There’s an inherent danger in becoming good at what you do.
You get complacent.
We all do this. We master a task, skill or craft, and then we relax because we’re churning out pretty decent work. Or, we get overwhelmed with other stuff and turn our attention elsewhere, believing that we can continue to do what we do so well, practically in our sleep.
And it can be a very rude wake-up call when our work is rejected or criticised. The ego takes a hit, especially when it involves something we are passionate about and know we’re good at.
But instead of taking it as a slap in the face (after all, you are a master at what you do, how dare anyone insult your magnificence!) take it – with a big huge heartfelt thank you. THANK your critics for pointing out that you’ve become complacent, or that your skills aren’t keeping up with the rest of the universe, or that you’ve misdirected your time and energy and you’re overwhelmed trying to do it all and your passion has slipped through the cracks.
Even if you didn’t notice it was happening, others did.
Wow, what a blessing, to be made aware!
Business owners especially have so many hats to wear that we can forget to focus on what we’re really good at. And by focus, I mean practice what we’re good at. Keep learning, keep pushing, keep challenging. Never stand still as still water becomes stagnant very quickly. Don’t let your skills become rusty through neglect. Keep yourself sharp, even if it means a financial hit of having to hire help so you can focus on your passion. In the end, the ROI is far greater if you do what you should be doing versus what you could delegate or outsource.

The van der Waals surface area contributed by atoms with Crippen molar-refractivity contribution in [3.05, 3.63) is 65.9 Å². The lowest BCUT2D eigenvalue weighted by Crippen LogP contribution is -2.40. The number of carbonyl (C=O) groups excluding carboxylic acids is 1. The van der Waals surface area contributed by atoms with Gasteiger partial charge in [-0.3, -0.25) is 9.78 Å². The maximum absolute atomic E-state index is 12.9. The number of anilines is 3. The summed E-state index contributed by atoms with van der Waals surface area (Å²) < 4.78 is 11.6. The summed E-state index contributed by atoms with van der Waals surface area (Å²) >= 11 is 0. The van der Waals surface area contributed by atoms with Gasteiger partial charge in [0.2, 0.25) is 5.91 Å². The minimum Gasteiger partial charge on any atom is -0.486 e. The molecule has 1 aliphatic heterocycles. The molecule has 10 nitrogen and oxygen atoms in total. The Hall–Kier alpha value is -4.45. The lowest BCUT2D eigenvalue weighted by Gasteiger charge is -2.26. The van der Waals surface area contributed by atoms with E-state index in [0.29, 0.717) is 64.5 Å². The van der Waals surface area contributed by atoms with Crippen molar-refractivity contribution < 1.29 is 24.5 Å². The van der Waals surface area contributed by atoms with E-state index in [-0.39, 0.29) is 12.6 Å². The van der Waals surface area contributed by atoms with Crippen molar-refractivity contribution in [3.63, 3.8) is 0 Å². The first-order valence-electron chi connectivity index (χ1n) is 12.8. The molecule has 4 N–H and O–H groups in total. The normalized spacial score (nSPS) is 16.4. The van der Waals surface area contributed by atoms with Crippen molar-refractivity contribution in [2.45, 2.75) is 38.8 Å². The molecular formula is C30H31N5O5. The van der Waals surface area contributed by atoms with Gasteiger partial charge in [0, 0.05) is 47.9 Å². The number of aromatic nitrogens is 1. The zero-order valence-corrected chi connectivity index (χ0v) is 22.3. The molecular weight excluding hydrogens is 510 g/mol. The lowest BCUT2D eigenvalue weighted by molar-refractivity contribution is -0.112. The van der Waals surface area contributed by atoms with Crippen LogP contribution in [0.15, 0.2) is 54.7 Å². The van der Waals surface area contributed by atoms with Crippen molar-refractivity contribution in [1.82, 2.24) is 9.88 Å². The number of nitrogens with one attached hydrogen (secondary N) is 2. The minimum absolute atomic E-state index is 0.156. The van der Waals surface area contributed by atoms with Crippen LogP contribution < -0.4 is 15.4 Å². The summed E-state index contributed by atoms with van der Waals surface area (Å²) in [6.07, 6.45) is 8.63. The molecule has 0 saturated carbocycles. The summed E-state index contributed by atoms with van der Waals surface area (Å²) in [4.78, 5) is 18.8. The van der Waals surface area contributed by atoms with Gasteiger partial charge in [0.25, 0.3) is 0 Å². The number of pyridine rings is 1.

It’s not easy to swallow your pride when your work is rejected or criticised, but when you look beyond the emotions of the moment and you realise just how much of a blessing it is to be told that you could be doing something better… I hope you can see what a great opportunity you’ve been offered to get your spark back!
Whether you work for someone else or you’re an entrepreneur, never believe yourself “good enough.” Not only do you endanger your position or your business by becoming complacent, but you stagnate, and that’s the worst kind of mental death. How boring, to be good at something you were good at in 1997. Be great at something in 2014! Reach higher!
Inspired by a post on: http://lifedev.net/